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What we should be remembering today

Historians in Canberra commemorated Remembrance Day this morning at a timely book launch at the National Archives of Australia.

The Last Battle: A History of Soldier Settlement in Australia (Cambridge University Press) is the first project to use recently released repatriation files on a substantial scale. It took two authors – Bruce Scates (Monash University, Victoria) and Melanie Oppenheimer (Flinders University of South Australia) – and nine research assistants to create this moving book and they feel they have barely scratched the surface of the material.

scates-oppenheimer-last-battleThe Last Battle contains the deeply personal stories of thousands of returned soldiers whose struggled to make lives for themselves and their families was shaped by imperfect repatriation policies. The stories highlight the difficulties caused by the men’s physical and psychological damage in a challenging environment and reveal the vital roles of women and children in their postwar lives.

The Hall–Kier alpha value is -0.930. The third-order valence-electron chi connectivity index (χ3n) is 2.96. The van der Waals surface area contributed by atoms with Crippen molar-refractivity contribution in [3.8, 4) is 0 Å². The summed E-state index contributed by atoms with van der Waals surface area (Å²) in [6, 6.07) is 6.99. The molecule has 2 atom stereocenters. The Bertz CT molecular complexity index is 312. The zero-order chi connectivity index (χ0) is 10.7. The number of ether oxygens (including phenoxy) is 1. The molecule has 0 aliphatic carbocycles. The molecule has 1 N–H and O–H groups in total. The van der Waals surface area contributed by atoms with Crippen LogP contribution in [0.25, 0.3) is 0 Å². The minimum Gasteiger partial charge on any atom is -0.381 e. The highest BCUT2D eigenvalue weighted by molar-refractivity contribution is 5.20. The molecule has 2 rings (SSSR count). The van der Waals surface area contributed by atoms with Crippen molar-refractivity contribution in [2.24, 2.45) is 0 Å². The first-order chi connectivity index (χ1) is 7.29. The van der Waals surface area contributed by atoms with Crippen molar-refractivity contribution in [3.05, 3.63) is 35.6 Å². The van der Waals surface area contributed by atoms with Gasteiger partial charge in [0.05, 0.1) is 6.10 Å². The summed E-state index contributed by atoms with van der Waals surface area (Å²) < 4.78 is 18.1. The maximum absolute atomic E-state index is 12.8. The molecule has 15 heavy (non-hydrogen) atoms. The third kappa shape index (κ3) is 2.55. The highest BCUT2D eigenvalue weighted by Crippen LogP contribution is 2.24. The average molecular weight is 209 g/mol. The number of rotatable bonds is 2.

As Bruce and Melanie pointed out in their warm and thoughtful presentation, most of the promises made to the 1914 generation – like the promise of the soldier settlement scheme to find ‘land fit for heroes’ – were not fulfilled.

Today of all days we should remember the largest unbroken promise of all – that the Great War was the war to end all wars.

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